As 2022 starts, 2021 will be best remembered for some of the good and wrong reasons, especially regarding some of the sensational cases in the corridors of justice that shook the conscience of the nation.
While Kenya struggled with the spectre of a pandemic at the beginning of the year and months of strict lockdown, there were some court cases that dominated headlines, drawing room discussions and social media.
Among the shocking stories of 2021 from the courts was the Building Bridges Initiative (BBI), where a special five-judge bench at the High Court of Kenya at Nairobi on May 23 declared unanimously that the Constitution of Kenya (Amendment) Bill, 2020 was unconstitutional.
The decision by the High Court to declare the BBI unconstitutional has since been upheld by the Court of Appeal. However, the State being aggrieved by the two courts' decision has since filed an appeal at the Supreme Court which is set to be heard from January 2022.
Aggrey Muchelule and Said Chitembwe
In July 2021, another matter that grabbed national headlines was when two High Court judges were arrested in their chambers over allegations of bribery.
The arrest of the judges Aggrey Muchelule and Said Chitembwe saw anger and condemnation from the public even as the pair launched a fightback to stop any further action by the Director of Criminal Investigations (DCI) to prosecute them.
Justices Muchelule and Chitembwe got a court order stopping the DCI from summoning, arresting or prosecuting them over bribery allegations even as Chief Justice Martha Koome said she was kept in the dark about the investigations and arrests of the two judicial officers.
Sankale and Tob Cohen murder
However, Court of Appeal judge Sankale ole Kantai also made headlines when the DCI laid bare in court how he actively participated in the planning and cover-up of the murder of Dutch businessman Tob Cohen.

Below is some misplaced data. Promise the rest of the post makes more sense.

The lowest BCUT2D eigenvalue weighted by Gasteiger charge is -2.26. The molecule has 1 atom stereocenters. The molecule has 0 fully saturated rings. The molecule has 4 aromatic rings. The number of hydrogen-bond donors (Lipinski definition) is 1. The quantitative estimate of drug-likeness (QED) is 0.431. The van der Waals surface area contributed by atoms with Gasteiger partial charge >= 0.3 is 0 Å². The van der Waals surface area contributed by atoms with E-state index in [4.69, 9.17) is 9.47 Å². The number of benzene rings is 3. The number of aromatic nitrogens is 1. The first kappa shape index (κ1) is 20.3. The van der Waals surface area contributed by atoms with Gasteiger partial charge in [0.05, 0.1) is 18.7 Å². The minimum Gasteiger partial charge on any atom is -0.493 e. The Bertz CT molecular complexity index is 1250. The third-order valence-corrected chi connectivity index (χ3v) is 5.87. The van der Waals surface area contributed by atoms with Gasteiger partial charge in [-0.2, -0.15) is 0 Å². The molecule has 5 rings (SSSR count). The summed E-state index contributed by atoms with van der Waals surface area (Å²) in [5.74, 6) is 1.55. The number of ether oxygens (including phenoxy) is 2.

A detailed affidavit filed at the High Court by the DCI revealed how judge Sankale fully participated in the murder of Cohen by helping her mistress Sarah Wairimu Kamotho to cover up.
The judge who has since not been prosecuted is alleged to have held several secret meetings with Wairimu where they planned on how to murder Cohen and later cover up the same.
In a bid to cover up their tracks, the two lovebirds met in various places, dates and locations where they planned the murder of Cohen whose body was found inside his compound in a septic tank at his Kitusuru Estate in 2019.
Following the revelation linking the judge to the murder of the tycoon, cracks continued to deepen between the DPP and DCI over the prosecution of Justice Sankale. This led to various cases in court and petitions at the Public Service Commission seeking the removal of the prosecuting boss in the country.
Far from that, a case that also reignited debate in the country was the shocking ruling by the High Court on October 14 declaring the famous Huduma Namba invalid after ruling that the law wasn’t followed in its roll-out.
In his decision, Justice Jairus Ngaah ruled that the government failed to conduct data impact assessment before rolling out the cards in November last year, contravening the constitution in the process. The state was warned against compelling Kenyans to be registered to get the new number including taking DNA samples from anyone during the registration process.